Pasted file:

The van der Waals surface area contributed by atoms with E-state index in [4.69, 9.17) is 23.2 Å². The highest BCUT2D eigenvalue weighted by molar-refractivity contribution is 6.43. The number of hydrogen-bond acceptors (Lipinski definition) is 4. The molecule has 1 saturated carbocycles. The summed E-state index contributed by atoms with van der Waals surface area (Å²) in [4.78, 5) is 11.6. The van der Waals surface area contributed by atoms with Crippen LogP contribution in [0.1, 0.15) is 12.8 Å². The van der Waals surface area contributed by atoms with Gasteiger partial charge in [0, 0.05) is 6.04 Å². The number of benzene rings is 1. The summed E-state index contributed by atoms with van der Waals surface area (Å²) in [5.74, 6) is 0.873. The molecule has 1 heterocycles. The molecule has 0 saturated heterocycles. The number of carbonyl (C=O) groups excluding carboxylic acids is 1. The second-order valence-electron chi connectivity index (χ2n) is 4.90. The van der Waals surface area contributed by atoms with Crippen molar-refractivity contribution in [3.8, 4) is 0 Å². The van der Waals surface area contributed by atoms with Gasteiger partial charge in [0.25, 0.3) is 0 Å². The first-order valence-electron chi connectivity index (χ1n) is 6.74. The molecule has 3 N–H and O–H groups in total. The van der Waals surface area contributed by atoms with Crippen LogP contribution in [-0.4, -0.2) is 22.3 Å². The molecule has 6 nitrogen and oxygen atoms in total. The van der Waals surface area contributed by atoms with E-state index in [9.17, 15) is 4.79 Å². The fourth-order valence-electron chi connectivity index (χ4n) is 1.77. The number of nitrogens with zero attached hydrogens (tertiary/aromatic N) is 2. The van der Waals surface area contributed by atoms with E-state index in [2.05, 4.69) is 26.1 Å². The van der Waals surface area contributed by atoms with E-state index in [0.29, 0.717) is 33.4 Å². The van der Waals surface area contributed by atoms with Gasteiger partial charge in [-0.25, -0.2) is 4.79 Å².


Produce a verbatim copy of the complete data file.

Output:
The van der Waals surface area contributed by atoms with E-state index in [4.69, 9.17) is 23.2 Å². The highest BCUT2D eigenvalue weighted by molar-refractivity contribution is 6.43. The number of hydrogen-bond acceptors (Lipinski definition) is 4. The molecule has 1 saturated carbocycles. The summed E-state index contributed by atoms with van der Waals surface area (Å²) in [4.78, 5) is 11.6. The van der Waals surface area contributed by atoms with Crippen LogP contribution in [0.1, 0.15) is 12.8 Å². The van der Waals surface area contributed by atoms with Gasteiger partial charge in [0, 0.05) is 6.04 Å². The number of benzene rings is 1. The summed E-state index contributed by atoms with van der Waals surface area (Å²) in [5.74, 6) is 0.873. The molecule has 1 heterocycles. The molecule has 0 saturated heterocycles. The number of carbonyl (C=O) groups excluding carboxylic acids is 1. The second-order valence-electron chi connectivity index (χ2n) is 4.90. The van der Waals surface area contributed by atoms with Crippen molar-refractivity contribution in [3.8, 4) is 0 Å². The van der Waals surface area contributed by atoms with Gasteiger partial charge in [0.25, 0.3) is 0 Å². The first-order valence-electron chi connectivity index (χ1n) is 6.74. The molecule has 3 N–H and O–H groups in total. The van der Waals surface area contributed by atoms with Crippen LogP contribution in [-0.4, -0.2) is 22.3 Å². The molecule has 6 nitrogen and oxygen atoms in total. The van der Waals surface area contributed by atoms with E-state index in [9.17, 15) is 4.79 Å². The fourth-order valence-electron chi connectivity index (χ4n) is 1.77. The number of nitrogens with zero attached hydrogens (tertiary/aromatic N) is 2. The van der Waals surface area contributed by atoms with E-state index in [2.05, 4.69) is 26.1 Å². The van der Waals surface area contributed by atoms with E-state index in [0.29, 0.717) is 33.4 Å². The van der Waals surface area contributed by atoms with Gasteiger partial charge in [-0.25, -0.2) is 4.79 Å².